The company is now evaluating how the cloud-based 5G networks of the future will look and what infrastructure they will require, so that American Tower can start to make investments in the most likely candidates, including edge data centers. “We’re looking for more new innovative things to do,” he said.

This means predicting the new types of infrastructure on which future telco networks will run, rather than getting into the data center business in its own right. So American Tower acquired an Atlanta-based collocation data center, ColoATL, earlier this year, “not because we want to be in the data center business but … to learn more about how data centers operate”.

Steve Vondran, president of American Tower’s US tower division, insisted at the time of that acquisition that it should not be taken as a sign that the firm has committed, as yet, to a “wider strategic shift”, though he did say it would enable the company to test the linkages between wireless connectivity, integrated edge computing and edge caching.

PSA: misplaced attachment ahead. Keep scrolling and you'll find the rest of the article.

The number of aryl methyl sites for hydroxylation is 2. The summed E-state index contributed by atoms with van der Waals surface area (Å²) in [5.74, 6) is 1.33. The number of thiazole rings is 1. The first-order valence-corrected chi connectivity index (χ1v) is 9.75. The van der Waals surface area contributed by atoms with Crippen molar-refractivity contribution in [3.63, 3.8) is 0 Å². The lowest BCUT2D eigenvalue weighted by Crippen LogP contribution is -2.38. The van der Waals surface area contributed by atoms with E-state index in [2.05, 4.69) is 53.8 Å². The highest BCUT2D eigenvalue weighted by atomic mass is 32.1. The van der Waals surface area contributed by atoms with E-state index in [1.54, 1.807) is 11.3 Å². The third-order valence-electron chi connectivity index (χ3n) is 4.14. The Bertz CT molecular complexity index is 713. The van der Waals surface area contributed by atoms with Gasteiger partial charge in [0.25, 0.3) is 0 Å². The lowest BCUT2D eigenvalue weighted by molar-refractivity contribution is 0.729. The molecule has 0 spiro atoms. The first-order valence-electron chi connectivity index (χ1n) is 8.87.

Vondran added: “ColoATL is a small, strategically located data center with sufficient space and power to enable us to work with the wider ecosystem as we drive our innovation efforts.”

American Tower has also made some steps towards edge computing by placing micro-data centers at the base of some towers, to support new revenue streams, but Smith does not categorize this as edge computing yet. “The most important thing there is we’re learning about how to deploy these things, we’re learning about the cost of deploying small data centers, power and cooling,” he told the event. Then if the tower-based edge market does take off, the firm will be ready to move quickly.